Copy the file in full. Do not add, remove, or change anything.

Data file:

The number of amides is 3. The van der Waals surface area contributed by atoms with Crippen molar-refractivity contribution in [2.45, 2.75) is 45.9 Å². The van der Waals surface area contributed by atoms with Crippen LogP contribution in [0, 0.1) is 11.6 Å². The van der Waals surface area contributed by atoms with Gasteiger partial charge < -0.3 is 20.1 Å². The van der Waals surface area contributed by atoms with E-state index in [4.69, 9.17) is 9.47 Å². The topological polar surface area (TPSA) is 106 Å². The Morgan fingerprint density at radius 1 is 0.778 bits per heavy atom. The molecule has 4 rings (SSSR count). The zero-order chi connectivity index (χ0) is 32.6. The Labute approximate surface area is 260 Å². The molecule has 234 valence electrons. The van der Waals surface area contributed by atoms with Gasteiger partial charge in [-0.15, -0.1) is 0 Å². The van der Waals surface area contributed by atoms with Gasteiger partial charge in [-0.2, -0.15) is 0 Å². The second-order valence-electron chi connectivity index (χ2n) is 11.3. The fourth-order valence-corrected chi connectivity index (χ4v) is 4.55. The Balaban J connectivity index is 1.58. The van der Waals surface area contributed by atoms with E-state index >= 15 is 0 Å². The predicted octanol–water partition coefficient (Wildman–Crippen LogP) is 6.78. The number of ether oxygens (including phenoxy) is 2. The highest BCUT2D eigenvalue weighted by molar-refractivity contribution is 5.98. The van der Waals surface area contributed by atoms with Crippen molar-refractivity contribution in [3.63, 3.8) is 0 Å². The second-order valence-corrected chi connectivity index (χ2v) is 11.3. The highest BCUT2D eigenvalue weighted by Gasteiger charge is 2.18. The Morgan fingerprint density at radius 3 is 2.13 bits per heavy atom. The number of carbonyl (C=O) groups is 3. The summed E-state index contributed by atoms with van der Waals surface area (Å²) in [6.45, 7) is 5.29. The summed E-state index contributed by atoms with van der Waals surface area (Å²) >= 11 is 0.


The number of amides is 3. The van der Waals surface area contributed by atoms with Crippen molar-refractivity contribution in [2.45, 2.75) is 45.9 Å². The van der Waals surface area contributed by atoms with Crippen LogP contribution in [0, 0.1) is 11.6 Å². The van der Waals surface area contributed by atoms with Gasteiger partial charge < -0.3 is 20.1 Å². The van der Waals surface area contributed by atoms with E-state index in [4.69, 9.17) is 9.47 Å². The topological polar surface area (TPSA) is 106 Å². The Morgan fingerprint density at radius 1 is 0.778 bits per heavy atom. The molecule has 4 rings (SSSR count). The zero-order chi connectivity index (χ0) is 32.6. The Labute approximate surface area is 260 Å². The molecule has 234 valence electrons. The van der Waals surface area contributed by atoms with Gasteiger partial charge in [-0.15, -0.1) is 0 Å². The van der Waals surface area contributed by atoms with Gasteiger partial charge in [-0.2, -0.15) is 0 Å². The second-order valence-electron chi connectivity index (χ2n) is 11.3. The fourth-order valence-corrected chi connectivity index (χ4v) is 4.55. The Balaban J connectivity index is 1.58. The van der Waals surface area contributed by atoms with E-state index >= 15 is 0 Å². The predicted octanol–water partition coefficient (Wildman–Crippen LogP) is 6.78. The number of ether oxygens (including phenoxy) is 2. The highest BCUT2D eigenvalue weighted by molar-refractivity contribution is 5.98. The van der Waals surface area contributed by atoms with Crippen molar-refractivity contribution in [3.63, 3.8) is 0 Å². The second-order valence-corrected chi connectivity index (χ2v) is 11.3. The highest BCUT2D eigenvalue weighted by Gasteiger charge is 2.18. The Morgan fingerprint density at radius 3 is 2.13 bits per heavy atom. The number of carbonyl (C=O) groups is 3. The summed E-state index contributed by atoms with van der Waals surface area (Å²) in [6.45, 7) is 5.29. The summed E-state index contributed by atoms with van der Waals surface area (Å²) >= 11 is 0.